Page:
Long time League of Women Voters Minneapolis member Mary Lou Hill was profiled in the Star Tribune on her experience voting in 77 elections! Way to go Mary Lou!
The League of Women Voters Minneapolis hosted a candidate forum for the Minneapolis at-large school board candidates Wednesday, Oct. 29 at the Waite House. Participating candidates included Iris Altamirano, Rebecca Gagnon, Ira Jourdain and Don Samuels. The event was moderated by Mary Juhl.
More than 130 people attended the event which included thoughtful questions provided by audience members throughout the evening. A Spanish translation of the forum was provided.
We thank our local co-sponsors: Pillsbury United Communities, The Education Equity Organizing Collaborative and MinnPost for their partnership on this successful event.
Note special event October 24, 2014 during Twin Cities Film Festival.
Read our full report on juvenile sex trafficking here
- It happens in our communities, in our city, in our state. Multiple sectors such as law
enforcement agencies, healthcare providers, service providers, and other first responders
witness juvenile sex trafficking in Minnesota. For example, in a nationwide FBI operation over a
3-week period in July 2013, the Minneapolis Police Department arrested 53 purchasers within its jurisdiction, which was more than any other agency anywhere in the U.S.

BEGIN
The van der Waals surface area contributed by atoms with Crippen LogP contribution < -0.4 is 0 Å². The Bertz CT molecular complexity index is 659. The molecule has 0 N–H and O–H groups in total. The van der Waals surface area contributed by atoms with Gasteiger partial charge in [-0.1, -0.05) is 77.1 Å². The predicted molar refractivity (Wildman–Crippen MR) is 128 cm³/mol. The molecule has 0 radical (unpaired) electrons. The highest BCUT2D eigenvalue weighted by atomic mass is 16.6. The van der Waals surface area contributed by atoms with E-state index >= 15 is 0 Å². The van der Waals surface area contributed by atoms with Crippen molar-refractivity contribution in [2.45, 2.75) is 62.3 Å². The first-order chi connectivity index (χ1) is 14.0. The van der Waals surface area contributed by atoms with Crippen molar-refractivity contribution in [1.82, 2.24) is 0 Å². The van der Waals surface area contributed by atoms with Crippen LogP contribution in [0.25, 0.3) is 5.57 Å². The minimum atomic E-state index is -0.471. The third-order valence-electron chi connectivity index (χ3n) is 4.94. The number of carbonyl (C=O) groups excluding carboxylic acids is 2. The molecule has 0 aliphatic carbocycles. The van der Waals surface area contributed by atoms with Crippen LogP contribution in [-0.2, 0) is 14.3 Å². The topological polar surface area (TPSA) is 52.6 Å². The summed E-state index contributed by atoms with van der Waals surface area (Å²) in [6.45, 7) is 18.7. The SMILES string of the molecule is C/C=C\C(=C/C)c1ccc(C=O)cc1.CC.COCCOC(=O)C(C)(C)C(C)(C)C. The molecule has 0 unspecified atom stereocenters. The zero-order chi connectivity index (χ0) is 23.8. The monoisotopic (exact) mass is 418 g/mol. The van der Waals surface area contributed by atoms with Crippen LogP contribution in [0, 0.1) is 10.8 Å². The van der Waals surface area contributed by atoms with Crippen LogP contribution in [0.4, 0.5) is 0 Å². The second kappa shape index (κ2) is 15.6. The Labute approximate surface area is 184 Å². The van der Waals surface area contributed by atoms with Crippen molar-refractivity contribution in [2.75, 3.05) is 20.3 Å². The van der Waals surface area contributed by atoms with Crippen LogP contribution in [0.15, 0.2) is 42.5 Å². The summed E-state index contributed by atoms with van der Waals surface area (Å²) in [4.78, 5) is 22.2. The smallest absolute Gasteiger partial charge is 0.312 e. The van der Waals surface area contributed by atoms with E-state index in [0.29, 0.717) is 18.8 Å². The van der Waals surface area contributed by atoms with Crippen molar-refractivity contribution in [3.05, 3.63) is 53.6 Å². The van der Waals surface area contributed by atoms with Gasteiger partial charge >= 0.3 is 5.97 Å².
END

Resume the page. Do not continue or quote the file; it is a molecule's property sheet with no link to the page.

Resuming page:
- The sex industry is fueled by power and money. Prostitution has a symbiotic relationship with
other illegal activities such as drug and gun trafficking and gangs. Prostitution is estimated to be a $14.6 Billion Dollar underground economy that wastes resources and destroys lives.
- Men in and from our community are purchasing sex. Sex trafficking is a demand-driven
industry. There is not a specific type of person who purchases sex. Purchasers belong to all
ethnicities, races, ages, socioeconomic status, weight, and height. Recent research found that
efforts to curb the demand are much more likely to engage men who have less experience in
seeking prostitutes resulting in the most active and experienced customers being largely
- We all pay for it, if not as purchasers then as citizens. Taxpayer dollars pay for harms
caused by sex trafficking, including physical injuries, mental health issues, homelessness,
chemical dependency, unplanned pregnancy, criminal justice and court involvement, and/or the
foster care system. Moreover, it impacts the economic vitality of neighborhoods, businesses and
property values. A 2012 cost-benefit study conducted by researchers from the University of
Minnesota and Indiana show a savings of $34 tax dollars for every $1 invested in prevention
- It is a social justice issue. Prostitution and sex trafficking are strongly correlated with
economics. Pimps’ and traffickers’ ability to exploit and involve women and children in selling sex is driven by poverty, so disproportionately affects poor and marginalized neighborhoods.
Poverty, combined with a pervasive lack of social safety nets and deep-rooted gender
discrimination against females, creates push and pull factors that encourage sex trade
- Sex trafficking targets our most vulnerable girls, boys and LGBTQ youth. The combination
of youth gender, poverty and race increases children’s vulnerability to be sex trafficked. In